Here are some ways to add socially responsible investing to your portfolio. At the time of this writing, I do not own a position in any of the funds mentioned in this article.
Socially Responsible Investing: iShares MSCI KLD 400 Social ETF
For investors looking for an easy way to add socially responsible investing to their portfolio, the iShares MSCI KLD 400 Social (DSI) is worth a look.
DSI posted a 35.5% return in 2013 — beating the S&P 500. DSI posted a 12.2% return in 2014, under-performing the S&P 500 by less than 2 points.
The ETF’s underlying index tracks 99% of all the stocks in the United States and includes firms with a variety of market caps. The socially responsible ETF currently tracks 400 different firms and charges 0.50% in expenses. Technology and health care firms make up the bulk of DSI’s holdings.
Socially Responsible Investing: iShares MSCI USA ESG Select ETF
Investors wanting to eliminate the volatility of owning smaller firms from their portfolios should consider the iShares MSCI USA ESG Select ETF (KLD).
The $350 million ETF includes U.S. large-cap and some mid-cap stocks which have been screened for positive SRI characteristics. It currently includes almost a hundred different stocks — with top holdings in 3M (MMM), Microsoft (MSFT) and renewable energy utility NextEra Energy (NEE). Expenses for KLD are also 0.5%.
The socially responsible investing fund has consistently posted solid returns over the last several years. In 2013, KLD posted a 31% return, which was slightly less than the benchmark index, although KLD had beaten the index for the past 5 years. In 2014, KLD posted a total return of 13.5%.
Socially Responsible Investing: Huntington EcoLogical Strategy ETF
The often overlooked Huntington EcoLogical Strategy ETF (HECO) focuses on various firms making efforts on environmental issues and sustainability. It’s a well-diversified, moderate risk, capital appreciation fund. HECO focuses on “ecologically focused companies”, firms that have positioned their businesses to respond to increased environmental legislation, cultural shifts toward environmentally conscious consumption and capital investments in environmentally oriented projects.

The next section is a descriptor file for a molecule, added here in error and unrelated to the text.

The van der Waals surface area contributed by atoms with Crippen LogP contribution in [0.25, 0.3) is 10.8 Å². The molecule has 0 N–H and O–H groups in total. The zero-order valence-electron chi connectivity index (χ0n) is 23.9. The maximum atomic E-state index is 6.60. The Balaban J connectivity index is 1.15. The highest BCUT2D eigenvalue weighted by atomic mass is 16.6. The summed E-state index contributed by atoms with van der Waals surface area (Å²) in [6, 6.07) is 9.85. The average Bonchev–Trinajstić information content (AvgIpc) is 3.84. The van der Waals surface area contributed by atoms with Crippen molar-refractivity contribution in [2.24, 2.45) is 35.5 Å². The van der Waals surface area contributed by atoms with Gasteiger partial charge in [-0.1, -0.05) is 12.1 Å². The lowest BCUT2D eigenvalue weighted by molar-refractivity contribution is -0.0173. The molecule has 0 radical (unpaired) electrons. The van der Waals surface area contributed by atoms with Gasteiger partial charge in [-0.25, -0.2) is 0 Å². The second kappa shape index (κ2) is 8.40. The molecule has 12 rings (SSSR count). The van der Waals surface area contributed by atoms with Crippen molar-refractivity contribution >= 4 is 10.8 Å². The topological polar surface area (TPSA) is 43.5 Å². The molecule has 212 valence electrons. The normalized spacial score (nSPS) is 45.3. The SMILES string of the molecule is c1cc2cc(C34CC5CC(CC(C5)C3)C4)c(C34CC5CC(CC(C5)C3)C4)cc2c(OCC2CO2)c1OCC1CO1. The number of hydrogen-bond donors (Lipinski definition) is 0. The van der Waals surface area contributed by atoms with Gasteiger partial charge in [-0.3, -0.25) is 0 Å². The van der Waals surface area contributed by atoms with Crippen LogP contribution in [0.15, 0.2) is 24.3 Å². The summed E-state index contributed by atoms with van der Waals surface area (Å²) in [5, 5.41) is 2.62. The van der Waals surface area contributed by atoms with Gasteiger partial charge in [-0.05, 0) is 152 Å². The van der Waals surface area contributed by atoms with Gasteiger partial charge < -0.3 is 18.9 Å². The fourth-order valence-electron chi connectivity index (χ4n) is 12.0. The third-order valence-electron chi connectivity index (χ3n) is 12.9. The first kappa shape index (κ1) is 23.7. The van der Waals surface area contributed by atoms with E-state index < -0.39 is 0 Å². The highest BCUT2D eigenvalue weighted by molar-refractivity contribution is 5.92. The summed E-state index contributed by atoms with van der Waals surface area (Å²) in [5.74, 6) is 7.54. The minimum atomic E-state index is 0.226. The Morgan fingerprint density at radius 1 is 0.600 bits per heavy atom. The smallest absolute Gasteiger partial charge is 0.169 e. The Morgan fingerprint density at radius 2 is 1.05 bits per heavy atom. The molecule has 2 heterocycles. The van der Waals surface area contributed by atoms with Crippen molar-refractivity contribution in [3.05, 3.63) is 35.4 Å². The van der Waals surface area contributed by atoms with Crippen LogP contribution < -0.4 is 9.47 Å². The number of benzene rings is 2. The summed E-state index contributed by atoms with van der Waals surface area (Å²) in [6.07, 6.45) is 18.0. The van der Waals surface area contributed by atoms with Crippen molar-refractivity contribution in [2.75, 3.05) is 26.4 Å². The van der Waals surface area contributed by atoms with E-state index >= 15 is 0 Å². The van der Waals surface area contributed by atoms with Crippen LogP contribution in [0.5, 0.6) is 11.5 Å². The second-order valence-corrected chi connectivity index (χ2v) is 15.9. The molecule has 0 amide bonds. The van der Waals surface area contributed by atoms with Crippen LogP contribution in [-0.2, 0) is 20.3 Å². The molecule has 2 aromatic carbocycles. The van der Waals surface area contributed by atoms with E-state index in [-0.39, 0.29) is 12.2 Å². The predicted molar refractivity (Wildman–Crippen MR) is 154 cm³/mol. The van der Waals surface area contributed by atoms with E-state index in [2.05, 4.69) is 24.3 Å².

HECO holds more than 50 different companies including Starbucks (SBUX) and Texas Instruments (TXN).
The returns have been strong. HECO returned nearly 30% in 2013 and narrowly outperformed the benchmark in 2014. Expenses for the ETF are slightly high at 0.95%.
You don’t have to give up performance to invest with your conscience and make a difference.
Serious investors interested in socially responsible investing no longer have to sacrifice investment returns for their morals. And the easiest way to add SRI to your portfolio is an Exchange Traded Fund such as the funds mentioned above.
The information provided is for informational purposes, not a recommendation. As always, investors should consider their own financial objectives and time horizon when making investment decisions. Diversification and asset allocations are important considerations.
5 ETFs for the Socially Responsible Investor by Dan Kaplinger
Socially Responsible Investing With ETFs by Greg Lessard
Socially responsible investing has beaten the S&P 500 for decades by Jennifer Openshaw
Laura Beth writes at How To Get Rich Slowly about developing lifelong habits for financial fitness and living a better life – financially, physically, and mentally. To get more ideas for achieving financial stability and living a rich life, visit her site.